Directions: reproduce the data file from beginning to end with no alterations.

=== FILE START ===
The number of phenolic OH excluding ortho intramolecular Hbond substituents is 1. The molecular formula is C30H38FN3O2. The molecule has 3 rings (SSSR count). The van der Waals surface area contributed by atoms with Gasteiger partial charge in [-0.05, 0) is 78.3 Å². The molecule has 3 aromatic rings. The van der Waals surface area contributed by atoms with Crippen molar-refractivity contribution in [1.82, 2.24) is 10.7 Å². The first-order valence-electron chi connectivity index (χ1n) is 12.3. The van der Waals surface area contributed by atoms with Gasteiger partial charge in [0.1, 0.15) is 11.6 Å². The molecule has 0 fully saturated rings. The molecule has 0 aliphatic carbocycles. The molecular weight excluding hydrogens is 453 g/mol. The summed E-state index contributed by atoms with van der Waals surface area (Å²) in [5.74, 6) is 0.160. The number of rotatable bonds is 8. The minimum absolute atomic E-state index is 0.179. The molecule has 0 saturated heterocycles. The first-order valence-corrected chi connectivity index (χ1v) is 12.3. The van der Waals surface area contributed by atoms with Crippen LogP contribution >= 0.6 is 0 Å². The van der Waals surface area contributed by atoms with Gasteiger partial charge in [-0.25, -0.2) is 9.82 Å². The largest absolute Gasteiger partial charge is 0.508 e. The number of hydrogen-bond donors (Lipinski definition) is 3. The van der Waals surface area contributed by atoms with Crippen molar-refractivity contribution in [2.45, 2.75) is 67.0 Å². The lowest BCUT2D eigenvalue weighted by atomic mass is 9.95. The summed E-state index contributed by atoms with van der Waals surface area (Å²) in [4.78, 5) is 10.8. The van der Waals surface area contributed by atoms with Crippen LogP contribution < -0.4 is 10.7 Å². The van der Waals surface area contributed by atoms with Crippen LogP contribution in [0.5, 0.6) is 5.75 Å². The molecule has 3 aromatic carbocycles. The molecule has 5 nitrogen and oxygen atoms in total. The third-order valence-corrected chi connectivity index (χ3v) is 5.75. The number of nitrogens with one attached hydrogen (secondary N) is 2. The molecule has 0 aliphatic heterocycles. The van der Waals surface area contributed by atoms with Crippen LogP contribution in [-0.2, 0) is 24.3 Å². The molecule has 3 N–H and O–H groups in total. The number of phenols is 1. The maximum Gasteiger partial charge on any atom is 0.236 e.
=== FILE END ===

The number of phenolic OH excluding ortho intramolecular Hbond substituents is 1. The molecular formula is C30H38FN3O2. The molecule has 3 rings (SSSR count). The van der Waals surface area contributed by atoms with Gasteiger partial charge in [-0.05, 0) is 78.3 Å². The molecule has 3 aromatic rings. The van der Waals surface area contributed by atoms with Crippen molar-refractivity contribution in [1.82, 2.24) is 10.7 Å². The first-order valence-electron chi connectivity index (χ1n) is 12.3. The van der Waals surface area contributed by atoms with Gasteiger partial charge in [0.1, 0.15) is 11.6 Å². The molecule has 0 fully saturated rings. The molecule has 0 aliphatic carbocycles. The molecular weight excluding hydrogens is 453 g/mol. The summed E-state index contributed by atoms with van der Waals surface area (Å²) in [5.74, 6) is 0.160. The number of rotatable bonds is 8. The minimum absolute atomic E-state index is 0.179. The molecule has 0 saturated heterocycles. The first-order valence-corrected chi connectivity index (χ1v) is 12.3. The van der Waals surface area contributed by atoms with Crippen LogP contribution >= 0.6 is 0 Å². The van der Waals surface area contributed by atoms with Gasteiger partial charge in [-0.25, -0.2) is 9.82 Å². The largest absolute Gasteiger partial charge is 0.508 e. The number of hydrogen-bond donors (Lipinski definition) is 3. The van der Waals surface area contributed by atoms with Crippen molar-refractivity contribution in [2.45, 2.75) is 67.0 Å². The lowest BCUT2D eigenvalue weighted by atomic mass is 9.95. The summed E-state index contributed by atoms with van der Waals surface area (Å²) in [4.78, 5) is 10.8. The van der Waals surface area contributed by atoms with Crippen LogP contribution < -0.4 is 10.7 Å². The van der Waals surface area contributed by atoms with Crippen LogP contribution in [0.5, 0.6) is 5.75 Å². The molecule has 3 aromatic carbocycles. The molecule has 5 nitrogen and oxygen atoms in total. The third-order valence-corrected chi connectivity index (χ3v) is 5.75. The number of nitrogens with one attached hydrogen (secondary N) is 2. The molecule has 0 aliphatic heterocycles. The van der Waals surface area contributed by atoms with Crippen LogP contribution in [-0.2, 0) is 24.3 Å². The molecule has 3 N–H and O–H groups in total. The number of phenols is 1. The maximum Gasteiger partial charge on any atom is 0.236 e.